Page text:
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Zimbabwe's ousted Robert Mugabe: 'We must undo this disgrace'
Former Zimbabwean leader Robert Mugabe gives his first interview since he was ousted.
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Mugabe 'apologises' to Mujuru - and blames Mnangagwa

People's Rainbow Coalition leader Joice Mujuru speaks at a press conference where she called for a transitional arrangement tending to the economy and electoral reform, on November 16, 2017, in Harare.
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Zimbabwe's former president Robert Mugabe has apologised for firing his one-time deputy, laying the blame at his successor's door, according to her spokesman.

Joice Mujuru and Mr Mugabe met at his Blue Roof mansion on Tuesday, Gift Nyandoro told Zimbabwean newspaper Newsday.

The former allies were understood to have been on bad terms since Mr Mugabe fired Ms Mujuru as vice-president and deputy leader of the ruling Zanu PF party in 2014.

It is widely believed that Grace Mugabe, Mr Mugabe's wife, was actually behind Ms Mujuru's departure.

She previously claimed the vice-president was "corrupt, an extortionist, incompetent, a gossiper, a liar and ungrateful".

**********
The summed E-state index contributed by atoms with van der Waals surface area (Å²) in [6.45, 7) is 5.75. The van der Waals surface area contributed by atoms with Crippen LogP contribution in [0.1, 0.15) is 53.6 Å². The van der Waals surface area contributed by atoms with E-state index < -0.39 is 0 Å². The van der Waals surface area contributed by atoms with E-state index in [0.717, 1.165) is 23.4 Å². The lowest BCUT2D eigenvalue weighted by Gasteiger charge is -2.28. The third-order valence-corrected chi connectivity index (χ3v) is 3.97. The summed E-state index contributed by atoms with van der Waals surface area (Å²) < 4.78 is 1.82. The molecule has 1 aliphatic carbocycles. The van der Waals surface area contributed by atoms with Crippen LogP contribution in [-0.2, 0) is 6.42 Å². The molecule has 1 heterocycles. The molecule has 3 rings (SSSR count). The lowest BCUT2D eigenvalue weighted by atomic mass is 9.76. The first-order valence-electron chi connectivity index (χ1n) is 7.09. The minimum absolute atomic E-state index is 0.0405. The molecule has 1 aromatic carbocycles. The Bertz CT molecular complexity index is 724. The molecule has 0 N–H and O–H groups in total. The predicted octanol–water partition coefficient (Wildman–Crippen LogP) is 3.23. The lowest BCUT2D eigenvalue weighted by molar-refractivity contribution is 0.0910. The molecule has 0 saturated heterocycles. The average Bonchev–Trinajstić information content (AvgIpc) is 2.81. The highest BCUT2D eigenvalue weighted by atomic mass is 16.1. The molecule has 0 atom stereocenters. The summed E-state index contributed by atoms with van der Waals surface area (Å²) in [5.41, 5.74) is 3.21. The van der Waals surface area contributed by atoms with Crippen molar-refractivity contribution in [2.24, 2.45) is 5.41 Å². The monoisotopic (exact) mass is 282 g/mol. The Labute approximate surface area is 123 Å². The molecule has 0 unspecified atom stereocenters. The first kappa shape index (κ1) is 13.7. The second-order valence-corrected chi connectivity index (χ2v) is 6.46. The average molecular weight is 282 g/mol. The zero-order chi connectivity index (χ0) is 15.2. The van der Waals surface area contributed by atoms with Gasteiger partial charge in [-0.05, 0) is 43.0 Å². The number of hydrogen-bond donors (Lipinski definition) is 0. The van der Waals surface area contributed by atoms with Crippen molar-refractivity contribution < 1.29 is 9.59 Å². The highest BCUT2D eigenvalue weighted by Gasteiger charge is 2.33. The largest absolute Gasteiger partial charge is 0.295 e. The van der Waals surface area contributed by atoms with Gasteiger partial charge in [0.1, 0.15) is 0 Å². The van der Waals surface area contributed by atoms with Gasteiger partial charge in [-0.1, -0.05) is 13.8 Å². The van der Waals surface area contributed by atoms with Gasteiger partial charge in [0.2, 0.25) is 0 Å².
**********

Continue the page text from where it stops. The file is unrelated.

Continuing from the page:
But Mr Nyandoro said the former leader claimed President Emmerson Mnangagwa and his deputy, Constantino Chiwenga, were behind Ms Mujuru's firing.

According to Mr Nyandoro, Mr Mugabe said:

It was a grand plan to get to me and not yourself."

Mr Nyandoro's statement comes a day after Ms Mujuru, now president of the opposition National People's Party, was attacked with rocks while holding a political rally.

In an interview with Voice of America Zimbabwe, Ms Mujuru said she felt "vindicated" following her meeting with Mr Mugabe.

“He was telling me what happened was wrong, he was misinformed,” she added, hinting that President Mnangagwa was behind the misinformation.

Ms Mujuru told the station she forgave Mr and Mrs Mugabe a long time ago and that the former president seemed happy and well.

Mugabe business faces legal action over land

Shingai Nyoka

BBC Africa, Harare

A map showing the location of Harare in Zimbabwe

A company belonging to Zimbabwe’s former president Robert Mugabe has been ordered to vacate prime urban land belonging to a private school, or face legal action.

The Mugabe-owned Gushungo Holdings is alleged to have taken over a 23-hectare property in an upmarket suburb in Harare.

The Reformed Church says the land belongs to its Eaglesvale Group of Schools.

The schools’ lawyer Rodney Makausi told the BBC that in 2016 the government had sought compulsory seizure of the land.

The government later withdrew its claim on the land, after the matter went to court.

But Schools Board Chairman Enos Chomutiri says maize was planted on the land late last year, and the school's billboard was torn down.

He says people who say they are employed by Gushungo Holdings are on the property.

Lawyers have demanded the company vacate the property by the end of the month or face legal action.

It’s not the first time the Mugabes have been accused of taking over property. Previously, the Mugabes have had legal wrangles with poor farmers over gold-rich land, and they have also been accused of seizing part of an international citrus producer’s farm in the same area.